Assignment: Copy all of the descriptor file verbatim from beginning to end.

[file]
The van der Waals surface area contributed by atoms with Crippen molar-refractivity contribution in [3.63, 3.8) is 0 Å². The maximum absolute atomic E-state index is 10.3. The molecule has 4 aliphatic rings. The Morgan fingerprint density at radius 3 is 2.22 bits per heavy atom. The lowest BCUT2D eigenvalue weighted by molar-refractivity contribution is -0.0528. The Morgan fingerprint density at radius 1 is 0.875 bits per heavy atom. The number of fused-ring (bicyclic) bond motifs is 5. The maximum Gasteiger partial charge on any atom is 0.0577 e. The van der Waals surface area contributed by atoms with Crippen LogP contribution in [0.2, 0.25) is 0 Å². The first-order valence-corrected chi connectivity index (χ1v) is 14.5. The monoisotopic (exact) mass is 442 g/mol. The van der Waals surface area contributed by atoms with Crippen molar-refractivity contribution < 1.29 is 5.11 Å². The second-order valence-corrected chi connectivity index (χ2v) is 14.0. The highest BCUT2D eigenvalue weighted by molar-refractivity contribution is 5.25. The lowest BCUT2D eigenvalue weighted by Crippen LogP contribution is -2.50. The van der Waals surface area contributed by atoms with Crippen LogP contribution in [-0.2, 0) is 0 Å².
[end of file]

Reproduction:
The van der Waals surface area contributed by atoms with Crippen molar-refractivity contribution in [3.63, 3.8) is 0 Å². The maximum absolute atomic E-state index is 10.3. The molecule has 4 aliphatic rings. The Morgan fingerprint density at radius 3 is 2.22 bits per heavy atom. The lowest BCUT2D eigenvalue weighted by molar-refractivity contribution is -0.0528. The Morgan fingerprint density at radius 1 is 0.875 bits per heavy atom. The number of fused-ring (bicyclic) bond motifs is 5. The maximum Gasteiger partial charge on any atom is 0.0577 e. The van der Waals surface area contributed by atoms with Crippen LogP contribution in [0.2, 0.25) is 0 Å². The first-order valence-corrected chi connectivity index (χ1v) is 14.5. The monoisotopic (exact) mass is 442 g/mol. The van der Waals surface area contributed by atoms with Crippen molar-refractivity contribution < 1.29 is 5.11 Å². The second-order valence-corrected chi connectivity index (χ2v) is 14.0. The highest BCUT2D eigenvalue weighted by molar-refractivity contribution is 5.25. The lowest BCUT2D eigenvalue weighted by Crippen LogP contribution is -2.50. The van der Waals surface area contributed by atoms with Crippen LogP contribution in [-0.2, 0) is 0 Å².